The UK has launched an inquiry into claims of widespread corruption and misuse of taxpayer money on the British Virgin Islands.
Foreign secretary Dominic Raab announced today that British Virgin Islands governor Augustus Jaspert had called for a federal investigation into a range of claims, including “political interference and coercion in relation to appointments in the public service” and “allegations that funds set aside for struggling families during the pandemic may have been re-allocated to political allies”.
The foreign secretary also outlined concerns about government contracts not going through the proper procurement process and the “misuse of taxpayers’ money on infrastructure and transport projects”.
Raab said he was also “concerned about the potential vulnerability of the islands to serious organised crime”, after a £190m worth of cocaine was seized on the island in November.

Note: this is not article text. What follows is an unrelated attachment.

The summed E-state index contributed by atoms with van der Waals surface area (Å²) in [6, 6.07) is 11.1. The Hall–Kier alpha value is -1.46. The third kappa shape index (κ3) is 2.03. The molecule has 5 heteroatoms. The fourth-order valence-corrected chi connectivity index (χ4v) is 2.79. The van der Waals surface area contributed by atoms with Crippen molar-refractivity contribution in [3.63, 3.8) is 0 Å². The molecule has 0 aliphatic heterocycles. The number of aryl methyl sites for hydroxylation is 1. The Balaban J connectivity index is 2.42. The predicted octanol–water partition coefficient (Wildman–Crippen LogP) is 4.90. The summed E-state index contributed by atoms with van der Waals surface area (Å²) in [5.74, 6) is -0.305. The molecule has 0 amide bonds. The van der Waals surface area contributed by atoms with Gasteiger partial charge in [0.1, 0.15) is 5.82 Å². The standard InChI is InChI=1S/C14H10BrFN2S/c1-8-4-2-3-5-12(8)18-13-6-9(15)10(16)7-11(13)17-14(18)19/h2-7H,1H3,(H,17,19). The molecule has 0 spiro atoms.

High Court judge Sir Gary Hickinbottom will lead the commission and will report back in six months.
“Successive attempts have been made to address these concerns through local institutions, many of which have done commendable work to bring them to light,” Raab said.
“However, the scope and seriousness of the concerns are now beyond local capacity to address.
“The UK government is responsible for ensuring the security and good governance of BVI. We have a constitutional and moral duty to protect the interests of the people of BVI.”
The British Virgin Islands is a British overseas territory and is known as a tax haven for some of the country’s wealthiest people.
The islands have no capital gains tax, no inheritance tax, no corporation tax and only a very nominal income tax rate.